Interviewed in last week’s New Statesman Jah Wobble says of William Blake –
“He’s been hijacked by retired colonels in Surrey who think he represents their Albion, and he absolutely doesn’t”.
These retired colonels seem to have an afterlife in the popular imagination long after I suspect they have ceased to exist in reality. They are said to live in Cheltenham, always “spluttering into their pink gins” and writing letters of complaint to the Telegraph, accompanied by their disgusted cousins in Tunbridge Wells . They are thought to run the MCC and anyone who has reservations about the rise of 20/20 cricket is assumed to be one of their number.
It would be interesting to trace the history of these colonels in the popular mind (no doubt Punch is involved somewhere). They must once have reflected some actual social reality – I’d guess originally regular army officers who’d seen service in some outpost of Empire and then returned to England in retirement (presumably on a decent pension). Perhaps they ended up in Cheltenham (or Tunbridge Wells) because they’d picked up some ailment out East and felt the need to take the waters.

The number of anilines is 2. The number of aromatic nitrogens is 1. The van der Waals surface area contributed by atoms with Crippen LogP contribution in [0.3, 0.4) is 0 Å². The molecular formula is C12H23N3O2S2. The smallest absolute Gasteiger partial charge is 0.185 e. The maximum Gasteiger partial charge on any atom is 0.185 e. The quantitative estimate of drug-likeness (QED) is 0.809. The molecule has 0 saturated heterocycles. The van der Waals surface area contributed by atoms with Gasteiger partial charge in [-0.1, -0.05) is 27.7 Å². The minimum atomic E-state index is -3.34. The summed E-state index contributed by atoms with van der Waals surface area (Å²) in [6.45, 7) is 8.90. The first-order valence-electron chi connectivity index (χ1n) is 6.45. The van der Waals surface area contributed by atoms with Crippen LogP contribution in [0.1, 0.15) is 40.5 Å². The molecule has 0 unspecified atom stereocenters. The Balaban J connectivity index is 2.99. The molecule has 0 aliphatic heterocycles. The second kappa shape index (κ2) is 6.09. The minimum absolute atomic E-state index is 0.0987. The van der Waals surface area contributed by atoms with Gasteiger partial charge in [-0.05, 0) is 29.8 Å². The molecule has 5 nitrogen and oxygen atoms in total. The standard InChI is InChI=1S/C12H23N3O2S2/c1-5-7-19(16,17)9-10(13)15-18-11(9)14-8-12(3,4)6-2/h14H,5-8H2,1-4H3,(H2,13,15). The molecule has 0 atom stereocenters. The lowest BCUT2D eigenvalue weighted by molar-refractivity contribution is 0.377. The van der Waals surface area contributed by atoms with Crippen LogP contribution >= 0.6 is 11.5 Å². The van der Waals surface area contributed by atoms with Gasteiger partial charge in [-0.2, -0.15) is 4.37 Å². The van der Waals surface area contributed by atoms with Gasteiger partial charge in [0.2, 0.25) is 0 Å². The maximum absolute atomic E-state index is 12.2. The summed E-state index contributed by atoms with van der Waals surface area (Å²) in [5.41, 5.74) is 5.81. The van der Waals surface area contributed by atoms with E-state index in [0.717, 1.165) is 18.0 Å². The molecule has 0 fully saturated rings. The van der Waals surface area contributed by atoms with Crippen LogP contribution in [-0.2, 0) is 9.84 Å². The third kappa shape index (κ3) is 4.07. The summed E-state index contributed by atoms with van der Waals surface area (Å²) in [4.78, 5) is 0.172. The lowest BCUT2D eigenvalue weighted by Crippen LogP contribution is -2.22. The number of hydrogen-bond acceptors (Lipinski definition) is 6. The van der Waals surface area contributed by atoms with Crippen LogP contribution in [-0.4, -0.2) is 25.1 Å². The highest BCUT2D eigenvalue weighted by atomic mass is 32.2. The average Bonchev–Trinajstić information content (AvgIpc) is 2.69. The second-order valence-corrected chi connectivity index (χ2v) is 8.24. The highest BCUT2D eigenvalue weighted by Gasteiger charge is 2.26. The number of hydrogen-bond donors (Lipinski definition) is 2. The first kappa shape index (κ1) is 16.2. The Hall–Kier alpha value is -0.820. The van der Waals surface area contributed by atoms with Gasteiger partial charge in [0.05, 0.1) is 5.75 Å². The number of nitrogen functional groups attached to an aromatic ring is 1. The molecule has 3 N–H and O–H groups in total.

Their heyday – I’d say – would be between the wars. I seem to remember them cropping up a lot in detective stories of that period, not to mention Colonel Mustard. One thinks too of Colonel Blimp (the character in the film an example of a sympathetic portrayal).
Perhaps the second war gave them an added lease of life – they were still around as figures of (mildly affectionate) fun in the sixties. The Major in Fawlty Towers and Uncle Jimmy in R. Perrin (actually I think a Brigadier) a couple of later examples.
Would they ever have been interested in Blake? Surely Kipling and Newbolt more their line?